This is from Annie Dillard’s The Writing Life, a wonderful book that I recently re-read:
Several delusions weaken the writer’s resolve to throw away work. If he has read his pages too often, those pages will have a necessary quality, the ring of the inevitable, like poetry known by heart; they will perfectly answer their own familiar rhythms. He will retain them. He may retain those pages if they possess some virtues, such as power in themselves, through they lack the cardinal virtue, which is pertinence to, and unity with, the book’s thrust. Sometimes the writer leaves his early chapters in place from gratitude; he cannot contemplate them or read them without feeling again the blessed relief that exalted him when the words first appeared—relief that he was writing anything at all. That beginning served to get him where he was going, after all; surely the reader needs it, too, as groundwork. But no.
Every year the aspiring photographer brought a stack of his best prints to an old, honored photographer, seeking his judgment. Every year the old man studied the prints and painstakingly ordered them into two piles, bad and good. Every year the old man moved a certain landscape print into the bad stack. At length he turned to the young man: “You submit this same landscape every year, and every year I put it on the bad stack. Why do you like it so much?” The young photographer said, “because I had to climb a mountain to get it.”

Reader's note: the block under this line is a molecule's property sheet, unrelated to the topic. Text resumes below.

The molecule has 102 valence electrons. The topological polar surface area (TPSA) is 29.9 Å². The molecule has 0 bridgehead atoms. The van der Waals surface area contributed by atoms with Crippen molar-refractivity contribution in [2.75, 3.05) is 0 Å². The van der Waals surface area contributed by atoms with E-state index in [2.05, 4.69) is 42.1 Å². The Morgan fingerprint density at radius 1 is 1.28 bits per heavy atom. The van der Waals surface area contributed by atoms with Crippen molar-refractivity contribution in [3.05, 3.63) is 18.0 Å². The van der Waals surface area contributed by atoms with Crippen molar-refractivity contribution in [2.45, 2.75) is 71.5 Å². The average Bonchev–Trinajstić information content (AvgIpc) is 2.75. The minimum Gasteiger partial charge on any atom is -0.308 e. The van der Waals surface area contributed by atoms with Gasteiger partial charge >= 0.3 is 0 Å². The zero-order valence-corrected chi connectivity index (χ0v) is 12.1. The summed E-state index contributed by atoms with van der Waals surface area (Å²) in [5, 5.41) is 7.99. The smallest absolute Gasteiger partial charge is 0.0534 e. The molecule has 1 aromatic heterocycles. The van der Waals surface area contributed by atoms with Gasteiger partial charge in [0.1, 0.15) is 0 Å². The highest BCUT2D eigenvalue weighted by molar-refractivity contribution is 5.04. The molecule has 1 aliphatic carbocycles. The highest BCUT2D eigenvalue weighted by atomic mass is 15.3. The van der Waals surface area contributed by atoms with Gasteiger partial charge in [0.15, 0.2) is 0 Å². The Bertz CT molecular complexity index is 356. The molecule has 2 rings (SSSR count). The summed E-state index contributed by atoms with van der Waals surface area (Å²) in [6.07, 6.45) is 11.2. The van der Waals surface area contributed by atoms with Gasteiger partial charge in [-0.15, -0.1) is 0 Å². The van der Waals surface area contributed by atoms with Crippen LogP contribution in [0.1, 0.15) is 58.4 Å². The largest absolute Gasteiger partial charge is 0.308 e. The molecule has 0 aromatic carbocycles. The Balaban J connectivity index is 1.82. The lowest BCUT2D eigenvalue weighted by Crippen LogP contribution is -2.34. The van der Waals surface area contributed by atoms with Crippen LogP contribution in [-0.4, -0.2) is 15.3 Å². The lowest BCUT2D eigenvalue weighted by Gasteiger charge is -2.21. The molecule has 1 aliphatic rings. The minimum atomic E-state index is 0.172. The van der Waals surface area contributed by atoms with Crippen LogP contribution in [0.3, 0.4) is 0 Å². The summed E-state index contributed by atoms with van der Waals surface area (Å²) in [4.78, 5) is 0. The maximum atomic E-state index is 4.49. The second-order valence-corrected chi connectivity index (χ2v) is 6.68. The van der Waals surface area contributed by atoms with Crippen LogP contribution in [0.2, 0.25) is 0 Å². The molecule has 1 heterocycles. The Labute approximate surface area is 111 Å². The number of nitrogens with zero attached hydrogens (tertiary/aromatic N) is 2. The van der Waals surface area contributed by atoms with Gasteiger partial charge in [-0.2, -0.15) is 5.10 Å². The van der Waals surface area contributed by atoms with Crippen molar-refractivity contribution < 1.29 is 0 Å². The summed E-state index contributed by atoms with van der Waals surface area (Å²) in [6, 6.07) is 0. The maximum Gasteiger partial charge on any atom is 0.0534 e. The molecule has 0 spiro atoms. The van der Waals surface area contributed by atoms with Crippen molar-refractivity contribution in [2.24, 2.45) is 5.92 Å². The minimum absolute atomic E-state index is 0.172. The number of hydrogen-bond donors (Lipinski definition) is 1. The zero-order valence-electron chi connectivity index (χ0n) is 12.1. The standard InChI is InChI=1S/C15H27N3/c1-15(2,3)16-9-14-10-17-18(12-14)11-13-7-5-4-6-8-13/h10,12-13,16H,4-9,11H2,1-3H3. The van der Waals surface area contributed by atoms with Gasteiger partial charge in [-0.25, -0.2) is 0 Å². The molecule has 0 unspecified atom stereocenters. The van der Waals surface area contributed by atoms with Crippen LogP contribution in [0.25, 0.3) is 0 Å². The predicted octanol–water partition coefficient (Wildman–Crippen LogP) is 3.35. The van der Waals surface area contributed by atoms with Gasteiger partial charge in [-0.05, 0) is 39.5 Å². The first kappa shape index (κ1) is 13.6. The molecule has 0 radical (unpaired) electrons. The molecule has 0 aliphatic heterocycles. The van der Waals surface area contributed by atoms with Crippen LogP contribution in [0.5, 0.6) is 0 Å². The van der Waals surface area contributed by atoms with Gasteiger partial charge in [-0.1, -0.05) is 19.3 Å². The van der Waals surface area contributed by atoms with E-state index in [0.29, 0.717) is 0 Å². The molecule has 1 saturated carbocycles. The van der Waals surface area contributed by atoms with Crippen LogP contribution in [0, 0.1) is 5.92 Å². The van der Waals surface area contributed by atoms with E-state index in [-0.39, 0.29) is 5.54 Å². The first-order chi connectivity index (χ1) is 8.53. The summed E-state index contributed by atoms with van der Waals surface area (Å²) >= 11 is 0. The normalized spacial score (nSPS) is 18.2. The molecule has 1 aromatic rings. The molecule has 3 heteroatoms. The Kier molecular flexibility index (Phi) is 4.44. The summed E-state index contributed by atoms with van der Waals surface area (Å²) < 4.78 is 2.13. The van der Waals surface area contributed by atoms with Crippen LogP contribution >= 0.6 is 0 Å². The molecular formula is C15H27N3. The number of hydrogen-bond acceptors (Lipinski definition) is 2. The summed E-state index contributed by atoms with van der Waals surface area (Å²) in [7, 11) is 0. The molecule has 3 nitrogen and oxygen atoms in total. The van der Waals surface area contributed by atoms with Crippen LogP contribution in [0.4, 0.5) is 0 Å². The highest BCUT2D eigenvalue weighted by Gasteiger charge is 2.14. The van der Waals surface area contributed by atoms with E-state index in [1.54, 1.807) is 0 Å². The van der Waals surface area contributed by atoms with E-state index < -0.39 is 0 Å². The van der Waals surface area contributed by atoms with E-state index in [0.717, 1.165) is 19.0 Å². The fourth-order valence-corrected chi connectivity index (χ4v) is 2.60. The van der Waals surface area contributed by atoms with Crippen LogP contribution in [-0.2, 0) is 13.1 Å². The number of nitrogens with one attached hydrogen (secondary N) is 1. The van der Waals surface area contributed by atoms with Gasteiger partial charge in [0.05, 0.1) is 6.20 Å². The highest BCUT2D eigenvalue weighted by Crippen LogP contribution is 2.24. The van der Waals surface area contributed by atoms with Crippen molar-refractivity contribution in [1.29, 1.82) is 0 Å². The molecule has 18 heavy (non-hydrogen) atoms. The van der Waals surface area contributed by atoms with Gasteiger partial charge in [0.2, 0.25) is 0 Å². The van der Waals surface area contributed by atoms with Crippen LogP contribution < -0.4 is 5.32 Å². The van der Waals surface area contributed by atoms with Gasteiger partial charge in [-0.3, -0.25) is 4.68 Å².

There’s an essay I’ve been writing, off and on, for about three years now. I realize that I’m hanging on to sections of it just because I’m used to them, they have Dillard’s “ring of the inevitable.” I’m not sure they have much place in the essay anymore. They served a useful purpose for me–they got me to the more interesting place in the essay that I am now–but I don’t think the reader needs them. Time to set them aside and dive back in.